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Korean tea ceremony
http://english.dbw.cn銆€銆€ 2009-05-27 10:06:31
 
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    The Korean tea ceremony or darye is a traditional form of tea ceremony practiced in Korea. Darye literally refers to "etiquette for tea" or "day tea rite" and has been kept among Korean people for a few thousand years . The chief element of the Korean tea ceremony is the ease and naturalness of enjoying tea within an easy formal setting.

    Tea ceremonies are now being revived in Korea as a way to find relaxation and harmony in the fast-paced new Korean culture, and continuing in the long tradition of intangible Korean art.

Korean tea ceremony

Korean tea ceremony DSC04095.jpg

History

    The first historical record documenting the offering of tea to an ancestral god describes a rite in the year 661 in which a tea offering was made to the spirit of King Suro, the founder of the Geumgwan Gaya Kingdom (42-562). Records from the Goryeo Dynasty (918-1392) show that tea offerings were made in Buddhist temples to the spirits of revered monks.

    During the Joseon Dynasty (1392-1910), the royal Yi family and the aristocracy used tea for simple rites, the "Day Tea Rite" was a common daytime ceremony, whereas the "Special Tea Rite" was reserved for specific occasions. They were codified in the codified in the 1474 Kukcho oryeui (National Five Rites). These terms are not found in other countries.

    Towards the end of the Joseon Dynasty, commoners joined the trend and used tea for ancestral rites, following the Chinese example based on Zhu Xi's text Formalities of Family.

 

Equipment

Pottery for tea

    Korean tea ceremonies follow the seasons, and the ceramics and metalware used vary. Religious traditions were influential. Stoneware was common, ceramic more frequent, mostly made in provincial kilns, with porcelain rare, imperial porcelain with dragons the rarest. Examples of equipment used in this ceremony are also discussed in the general entry Korean Ceramics as well as the more specific Korean pottery with images cited.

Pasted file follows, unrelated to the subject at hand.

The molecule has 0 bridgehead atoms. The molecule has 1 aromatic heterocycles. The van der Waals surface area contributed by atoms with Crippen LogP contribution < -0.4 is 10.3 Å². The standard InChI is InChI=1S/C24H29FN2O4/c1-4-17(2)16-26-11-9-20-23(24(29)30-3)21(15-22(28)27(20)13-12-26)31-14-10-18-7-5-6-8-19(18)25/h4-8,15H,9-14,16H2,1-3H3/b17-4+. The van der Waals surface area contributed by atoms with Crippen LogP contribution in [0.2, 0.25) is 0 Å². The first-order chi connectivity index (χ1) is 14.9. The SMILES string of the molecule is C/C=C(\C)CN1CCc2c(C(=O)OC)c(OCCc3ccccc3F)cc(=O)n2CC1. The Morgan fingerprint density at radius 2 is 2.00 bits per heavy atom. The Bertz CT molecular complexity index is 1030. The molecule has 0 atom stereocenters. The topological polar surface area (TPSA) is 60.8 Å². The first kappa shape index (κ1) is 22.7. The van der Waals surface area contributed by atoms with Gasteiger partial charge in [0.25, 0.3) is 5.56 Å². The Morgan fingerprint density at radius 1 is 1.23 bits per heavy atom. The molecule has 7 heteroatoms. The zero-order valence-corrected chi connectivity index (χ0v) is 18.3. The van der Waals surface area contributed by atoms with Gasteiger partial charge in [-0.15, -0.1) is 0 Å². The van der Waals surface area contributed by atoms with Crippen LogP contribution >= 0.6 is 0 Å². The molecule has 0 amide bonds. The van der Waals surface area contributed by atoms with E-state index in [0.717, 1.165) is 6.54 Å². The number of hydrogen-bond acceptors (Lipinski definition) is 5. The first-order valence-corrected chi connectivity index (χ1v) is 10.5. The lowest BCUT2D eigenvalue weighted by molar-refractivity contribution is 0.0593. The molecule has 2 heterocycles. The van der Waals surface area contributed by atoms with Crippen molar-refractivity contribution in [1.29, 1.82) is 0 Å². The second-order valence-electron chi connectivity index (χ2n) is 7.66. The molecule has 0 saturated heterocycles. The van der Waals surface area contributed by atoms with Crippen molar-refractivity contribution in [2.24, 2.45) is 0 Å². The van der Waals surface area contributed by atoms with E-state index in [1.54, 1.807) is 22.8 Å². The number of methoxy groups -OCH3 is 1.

Historically the appearance of the bowls and cups is naturalistic, with a division according to religious influence. Celadon or jade green, "punchong" (hangul:攵勳箔, hanja:绮夐潙), or bronze-like weathered patinas for Buddhist tea rituals; the purest of white with faint designs in porcelain for Confucian tea rituals; and coarser porcelains and ash-stone glazes for animist tea rituals, or for export to Japan where they were known as "gohan chawan". An aesthetic of rough surface texture from a clay and sand mix with a thin glazing were particularly prized and copied. The randomness of this creation was said to provide a "now moment of reality" treasured by tea masters.

    Glazing has very rich texture and variations between many tones occur that change colour according to light and season. Clay used was generally light, with celadon clays being particularly prized. Glazing tricks could imitate most materials: from bamboo, through pebbles in rivers, through tree-bark, to human skin, with rare and unique glazes that gave tiger's eye, peach, or snow-like attributes in deep snow-drift glazes or fine etched white porcelain. Thus enhancing memories of seasons, poems, writings, or still moments.

    Potting style, glazing, form vary according to date. Old designs are still kept up, and exports to Japan were significant, from the late 16th century onwards. Korean potters such as the Yi Sukkwang(鞚挫垯頇? and Yi Kyeong(鞚搓步), brothers transferred traditional styles abroad that became known as the "Hagi" styles. Individual families of potters and provincial kilns provided highly individual glazes whose depth identifies the best middle Joseon jagi (Joseon wares).

    Summer tea equipment consisted of "katade" bowls that were 5 cm tall and 12 cm wide. The dimensions exposed a maximum surface area to aid in cooling boiled water. Hot water would be poured into the bowls, allowed to cool a bit, then poured into a teapot. The water was cooled because pouring boiling hot water over tea leaves extracts too much of the bitter taste and results in a bitter tea. With two hands, the tea would be poured into smaller matching cups with covers, placed on a rough wood or lacquer table. The tea was drunk by lifting the cup cover while drinking so as not to show the open mouth. Tea would be taken cool.

     Autumn and winter tea equipment consisted of taller narrower bowls, such as the "irabo" style, that would contain and maintain heat. Typically of spiral construction, shallow, with a high rim. Once again tea made within that bowl would then be poured into heated teapots, and poured centered over a smaller matching cup with cover. Tea would be taken hot. And once again repeatedly poured in small spurts from cup to cup so as to prevent flavour concentrated in one cup.

    Unlike the Chinese tradition, no Korean tea vessels used in the ceremony are tested for a fine musical note. Judgment instead is based on naturalness in form, emotion, and colouring.

Author锛? 銆€銆€銆€Source锛? 銆€銆€銆€ Editor锛? Yang Fan
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